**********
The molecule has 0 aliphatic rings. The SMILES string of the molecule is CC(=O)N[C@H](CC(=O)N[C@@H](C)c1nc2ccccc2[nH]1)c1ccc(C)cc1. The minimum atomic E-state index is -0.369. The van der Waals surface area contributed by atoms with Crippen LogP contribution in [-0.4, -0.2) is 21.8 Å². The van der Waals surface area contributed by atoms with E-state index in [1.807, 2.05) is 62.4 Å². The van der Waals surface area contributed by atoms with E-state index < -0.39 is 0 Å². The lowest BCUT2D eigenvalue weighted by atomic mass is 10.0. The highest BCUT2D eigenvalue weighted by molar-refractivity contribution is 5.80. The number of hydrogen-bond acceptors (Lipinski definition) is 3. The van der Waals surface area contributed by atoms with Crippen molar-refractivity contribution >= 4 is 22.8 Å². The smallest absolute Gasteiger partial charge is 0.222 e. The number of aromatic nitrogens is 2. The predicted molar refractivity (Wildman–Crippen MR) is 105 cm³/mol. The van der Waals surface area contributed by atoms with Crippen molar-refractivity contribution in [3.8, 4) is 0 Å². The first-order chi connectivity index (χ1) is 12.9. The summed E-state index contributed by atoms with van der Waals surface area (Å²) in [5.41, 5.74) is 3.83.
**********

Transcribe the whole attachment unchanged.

The molecule has 0 aliphatic rings. The SMILES string of the molecule is CC(=O)N[C@H](CC(=O)N[C@@H](C)c1nc2ccccc2[nH]1)c1ccc(C)cc1. The minimum atomic E-state index is -0.369. The van der Waals surface area contributed by atoms with Crippen LogP contribution in [-0.4, -0.2) is 21.8 Å². The van der Waals surface area contributed by atoms with E-state index in [1.807, 2.05) is 62.4 Å². The van der Waals surface area contributed by atoms with E-state index < -0.39 is 0 Å². The lowest BCUT2D eigenvalue weighted by atomic mass is 10.0. The highest BCUT2D eigenvalue weighted by molar-refractivity contribution is 5.80. The number of hydrogen-bond acceptors (Lipinski definition) is 3. The van der Waals surface area contributed by atoms with Crippen molar-refractivity contribution >= 4 is 22.8 Å². The smallest absolute Gasteiger partial charge is 0.222 e. The number of aromatic nitrogens is 2. The predicted molar refractivity (Wildman–Crippen MR) is 105 cm³/mol. The van der Waals surface area contributed by atoms with Crippen molar-refractivity contribution in [3.8, 4) is 0 Å². The first-order chi connectivity index (χ1) is 12.9. The summed E-state index contributed by atoms with van der Waals surface area (Å²) in [5.41, 5.74) is 3.83.